As we have demonstrated, it is not the lack of intellectual perception nor inability of deeper understanding that prevents soldiers from properly managing loyalty conflicts, rather it is the lack of moral courage. Therefore, some sort of a notion of moral courage must be incorporated in military training and education of all military members. We believe that more emphasis must be put on phronesis or prudentia[50] within virtue ethics in ethical education of officers, and that it would allow officers to recognize opportunities for excellence outside the realm of physical danger. Officers must be at an intellectual level of thinking that allows them to fully understand these concepts and to possess practical intelligence that enables them to exhibit courage “at the right time, to the right extent, and in the right cause”[51]. But this shift in approach to training and education is obviously easier said than done. Building group cohesion has been one of the focal points of military training throughout military history as is one of the most important factors of mission success. Unfortunately, it has been proved that there is an inverse relationship between cohesion and moral courage and that “the more socially cohesive a unit, the more prone to a lack of moral courage it is”[52]. There is seemingly a certain paradoxical nuance to this – the more cohesion a group has the more physical courage can be expected from its members, but at the same time less moral courage. But the relationship between physical and moral courage is not a zero-sum game – physical courage can be displayed not only as not shrinking in the face of enemies, but also as not shrinking in the face of dangerous consequences of doing the right thing. The reality is that the nature of the military makes it difficult for moral courage to be appreciated, let alone for it to be placed at the same level as physical courage. Every military in the world has powerful mechanism for ensuring obedience and conformism, meaning that we must come to terms with the fact that militaries are in reality “no bastions of moral courage, and probably never will be”[53]. But that doesn’t mean that things can’t improve. We must insist that military education and training focus more on developing moral courage and proper understanding of loyalty, even at the cost of group cohesion. Perhaps such a demanding task should only be attempted in officers’ education, as it seems unlikely that such approach would be optimal in military training of conscripts or even non-commissioned personnel. One thing that the military can definitely do is to provide better protection mechanism for those brave enough to speak up for what they believe, for those who remain loyal to their military’s tradition and values and their national interests even at the cost of losing everything, including their life. One of the first steps in this challenging direction could be implementation of whistle-blowing case studies in ethical education of officers and cadets, in which the emphasis would be placed on the courage and loyalty displayed by their colleagues, and positive effects of their dissent on all of them. Gaining insight in personal dilemmas, decisions and motivation of those who spoke out could familiarize officers and cadets with whistle-blowers on a more personal level, and help them understand. To go one step further – can’t there be a place, and a prominent one for that matter, for heroic whistle-blowers in military history textbooks?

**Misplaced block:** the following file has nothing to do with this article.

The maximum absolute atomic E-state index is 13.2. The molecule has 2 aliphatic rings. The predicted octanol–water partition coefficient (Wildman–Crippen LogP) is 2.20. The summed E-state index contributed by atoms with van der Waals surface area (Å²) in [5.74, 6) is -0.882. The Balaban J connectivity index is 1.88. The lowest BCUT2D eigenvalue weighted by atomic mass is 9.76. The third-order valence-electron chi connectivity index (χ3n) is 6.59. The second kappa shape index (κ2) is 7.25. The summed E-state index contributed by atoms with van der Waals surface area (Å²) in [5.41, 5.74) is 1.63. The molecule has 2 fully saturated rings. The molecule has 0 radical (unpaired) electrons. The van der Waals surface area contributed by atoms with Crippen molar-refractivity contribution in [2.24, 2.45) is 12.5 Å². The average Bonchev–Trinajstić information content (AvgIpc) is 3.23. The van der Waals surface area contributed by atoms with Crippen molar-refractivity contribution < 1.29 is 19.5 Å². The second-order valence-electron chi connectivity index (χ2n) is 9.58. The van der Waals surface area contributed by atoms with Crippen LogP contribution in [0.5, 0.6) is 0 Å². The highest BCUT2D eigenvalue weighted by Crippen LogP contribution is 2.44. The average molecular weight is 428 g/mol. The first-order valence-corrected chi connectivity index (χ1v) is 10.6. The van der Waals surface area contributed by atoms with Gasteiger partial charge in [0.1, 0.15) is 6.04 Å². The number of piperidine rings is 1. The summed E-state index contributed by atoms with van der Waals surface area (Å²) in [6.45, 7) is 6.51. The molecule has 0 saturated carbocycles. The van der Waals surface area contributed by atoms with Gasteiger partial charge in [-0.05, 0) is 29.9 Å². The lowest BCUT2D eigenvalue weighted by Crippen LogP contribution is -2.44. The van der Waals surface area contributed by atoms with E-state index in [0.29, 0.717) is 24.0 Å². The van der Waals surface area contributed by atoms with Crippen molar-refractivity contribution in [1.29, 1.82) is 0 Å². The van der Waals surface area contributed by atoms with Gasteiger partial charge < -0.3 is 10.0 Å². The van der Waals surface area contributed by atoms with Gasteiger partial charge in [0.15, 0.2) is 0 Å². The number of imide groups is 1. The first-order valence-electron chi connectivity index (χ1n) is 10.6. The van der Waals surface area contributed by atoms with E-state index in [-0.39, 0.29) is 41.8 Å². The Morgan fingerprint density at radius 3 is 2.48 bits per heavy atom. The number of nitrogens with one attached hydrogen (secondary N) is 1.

Unfortunately, the military cannot do this alone. Regardless of how isolated from society every military is, it does not exist in a vacuum. In its efforts to raise the awareness about the possible positive effects of whistle-blowing, proper loyalty conflict management, and moral courage the military must be backed up by the entire society, especially policy-makers. There is no reason why military whistle-blowers, whose actions better their organizations and, indirectly, their entire nations, shouldn’t be treated as heroes. Positive media coverage and NGO activities are simply not sufficient, albeit they can be very powerful. What is necessary is affirmative action from the top of the political ladder; political leaders must recognize that whistle-blowers in the military can at times contribute, not just to their organizations but also their societies, just as much as those brave soldiers who lay their lives down for their country. This may strike some as controversial or provocative, but if the end goal of any military is to preserve and establish a lasting peace for its nation then all those who contribute to this goal must be respected equally – whether they do it by killing for the sake of peace, willingly dying in this pursuit, or by bravely speaking out for the sake of peace when it is necessary.